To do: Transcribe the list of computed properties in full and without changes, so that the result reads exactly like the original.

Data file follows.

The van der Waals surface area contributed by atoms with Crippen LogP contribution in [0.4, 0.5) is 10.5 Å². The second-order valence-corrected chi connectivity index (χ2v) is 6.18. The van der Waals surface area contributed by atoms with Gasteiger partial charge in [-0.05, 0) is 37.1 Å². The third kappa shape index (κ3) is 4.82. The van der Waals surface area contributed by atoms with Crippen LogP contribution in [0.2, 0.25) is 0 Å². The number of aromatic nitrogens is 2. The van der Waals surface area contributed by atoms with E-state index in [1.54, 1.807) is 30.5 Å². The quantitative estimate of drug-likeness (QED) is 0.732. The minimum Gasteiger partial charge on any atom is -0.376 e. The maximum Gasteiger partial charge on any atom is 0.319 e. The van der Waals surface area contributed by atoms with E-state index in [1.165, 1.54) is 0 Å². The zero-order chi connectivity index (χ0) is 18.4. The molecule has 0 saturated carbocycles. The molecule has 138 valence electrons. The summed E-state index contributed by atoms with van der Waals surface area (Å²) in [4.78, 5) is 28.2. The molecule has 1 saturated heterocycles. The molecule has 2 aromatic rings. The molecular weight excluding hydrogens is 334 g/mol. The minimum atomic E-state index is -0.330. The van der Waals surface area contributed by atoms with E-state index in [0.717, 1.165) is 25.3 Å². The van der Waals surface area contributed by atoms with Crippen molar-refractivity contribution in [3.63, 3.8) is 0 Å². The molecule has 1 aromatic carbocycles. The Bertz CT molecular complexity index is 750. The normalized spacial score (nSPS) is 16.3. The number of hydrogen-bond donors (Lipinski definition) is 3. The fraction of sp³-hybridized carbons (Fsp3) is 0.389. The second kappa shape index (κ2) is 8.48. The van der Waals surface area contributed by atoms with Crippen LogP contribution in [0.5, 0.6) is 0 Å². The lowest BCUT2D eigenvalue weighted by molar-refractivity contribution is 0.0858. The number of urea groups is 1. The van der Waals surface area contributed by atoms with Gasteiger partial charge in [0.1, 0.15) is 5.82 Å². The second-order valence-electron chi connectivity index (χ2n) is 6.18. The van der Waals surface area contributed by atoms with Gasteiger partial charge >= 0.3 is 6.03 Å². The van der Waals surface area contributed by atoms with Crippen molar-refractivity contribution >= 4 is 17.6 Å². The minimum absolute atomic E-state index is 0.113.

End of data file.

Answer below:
The van der Waals surface area contributed by atoms with Crippen LogP contribution in [0.4, 0.5) is 10.5 Å². The second-order valence-corrected chi connectivity index (χ2v) is 6.18. The van der Waals surface area contributed by atoms with Gasteiger partial charge in [-0.05, 0) is 37.1 Å². The third kappa shape index (κ3) is 4.82. The van der Waals surface area contributed by atoms with Crippen LogP contribution in [0.2, 0.25) is 0 Å². The number of aromatic nitrogens is 2. The van der Waals surface area contributed by atoms with E-state index in [1.54, 1.807) is 30.5 Å². The quantitative estimate of drug-likeness (QED) is 0.732. The minimum Gasteiger partial charge on any atom is -0.376 e. The maximum Gasteiger partial charge on any atom is 0.319 e. The van der Waals surface area contributed by atoms with E-state index in [1.165, 1.54) is 0 Å². The zero-order chi connectivity index (χ0) is 18.4. The molecule has 0 saturated carbocycles. The molecule has 138 valence electrons. The summed E-state index contributed by atoms with van der Waals surface area (Å²) in [4.78, 5) is 28.2. The molecule has 1 saturated heterocycles. The molecule has 2 aromatic rings. The molecular weight excluding hydrogens is 334 g/mol. The minimum atomic E-state index is -0.330. The van der Waals surface area contributed by atoms with E-state index in [0.717, 1.165) is 25.3 Å². The van der Waals surface area contributed by atoms with Crippen molar-refractivity contribution in [3.63, 3.8) is 0 Å². The molecule has 1 aromatic carbocycles. The Bertz CT molecular complexity index is 750. The normalized spacial score (nSPS) is 16.3. The number of hydrogen-bond donors (Lipinski definition) is 3. The fraction of sp³-hybridized carbons (Fsp3) is 0.389. The second kappa shape index (κ2) is 8.48. The van der Waals surface area contributed by atoms with Crippen LogP contribution in [0.5, 0.6) is 0 Å². The lowest BCUT2D eigenvalue weighted by molar-refractivity contribution is 0.0858. The number of urea groups is 1. The van der Waals surface area contributed by atoms with Gasteiger partial charge in [0.1, 0.15) is 5.82 Å². The second-order valence-electron chi connectivity index (χ2n) is 6.18. The van der Waals surface area contributed by atoms with Gasteiger partial charge >= 0.3 is 6.03 Å². The van der Waals surface area contributed by atoms with Crippen molar-refractivity contribution >= 4 is 17.6 Å². The minimum absolute atomic E-state index is 0.113.